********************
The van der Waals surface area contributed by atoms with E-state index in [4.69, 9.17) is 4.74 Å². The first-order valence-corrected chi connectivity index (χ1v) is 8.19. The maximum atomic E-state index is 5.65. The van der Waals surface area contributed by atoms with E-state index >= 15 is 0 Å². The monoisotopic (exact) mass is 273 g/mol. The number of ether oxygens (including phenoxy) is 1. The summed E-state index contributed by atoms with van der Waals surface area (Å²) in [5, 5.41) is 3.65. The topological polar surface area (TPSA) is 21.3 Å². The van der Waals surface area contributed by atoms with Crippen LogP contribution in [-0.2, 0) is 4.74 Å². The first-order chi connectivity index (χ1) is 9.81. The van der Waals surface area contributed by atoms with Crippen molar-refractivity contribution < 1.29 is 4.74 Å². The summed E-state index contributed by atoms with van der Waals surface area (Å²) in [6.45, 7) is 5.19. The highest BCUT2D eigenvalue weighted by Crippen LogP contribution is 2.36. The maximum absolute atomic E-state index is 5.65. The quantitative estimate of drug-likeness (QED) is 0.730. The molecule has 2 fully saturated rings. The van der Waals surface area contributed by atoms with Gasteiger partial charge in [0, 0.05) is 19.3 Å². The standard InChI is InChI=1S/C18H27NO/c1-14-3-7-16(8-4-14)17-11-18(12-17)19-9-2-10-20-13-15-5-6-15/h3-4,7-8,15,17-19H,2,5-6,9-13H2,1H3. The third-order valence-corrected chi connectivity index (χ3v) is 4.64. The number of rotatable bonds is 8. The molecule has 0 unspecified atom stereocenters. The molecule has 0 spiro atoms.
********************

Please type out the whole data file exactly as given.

The van der Waals surface area contributed by atoms with E-state index in [4.69, 9.17) is 4.74 Å². The first-order valence-corrected chi connectivity index (χ1v) is 8.19. The maximum atomic E-state index is 5.65. The van der Waals surface area contributed by atoms with E-state index >= 15 is 0 Å². The monoisotopic (exact) mass is 273 g/mol. The number of ether oxygens (including phenoxy) is 1. The summed E-state index contributed by atoms with van der Waals surface area (Å²) in [5, 5.41) is 3.65. The topological polar surface area (TPSA) is 21.3 Å². The van der Waals surface area contributed by atoms with Crippen LogP contribution in [-0.2, 0) is 4.74 Å². The first-order chi connectivity index (χ1) is 9.81. The van der Waals surface area contributed by atoms with Crippen molar-refractivity contribution < 1.29 is 4.74 Å². The summed E-state index contributed by atoms with van der Waals surface area (Å²) in [6.45, 7) is 5.19. The highest BCUT2D eigenvalue weighted by Crippen LogP contribution is 2.36. The maximum absolute atomic E-state index is 5.65. The quantitative estimate of drug-likeness (QED) is 0.730. The molecule has 2 fully saturated rings. The van der Waals surface area contributed by atoms with Gasteiger partial charge in [0, 0.05) is 19.3 Å². The standard InChI is InChI=1S/C18H27NO/c1-14-3-7-16(8-4-14)17-11-18(12-17)19-9-2-10-20-13-15-5-6-15/h3-4,7-8,15,17-19H,2,5-6,9-13H2,1H3. The third-order valence-corrected chi connectivity index (χ3v) is 4.64. The number of rotatable bonds is 8. The molecule has 0 unspecified atom stereocenters. The molecule has 0 spiro atoms.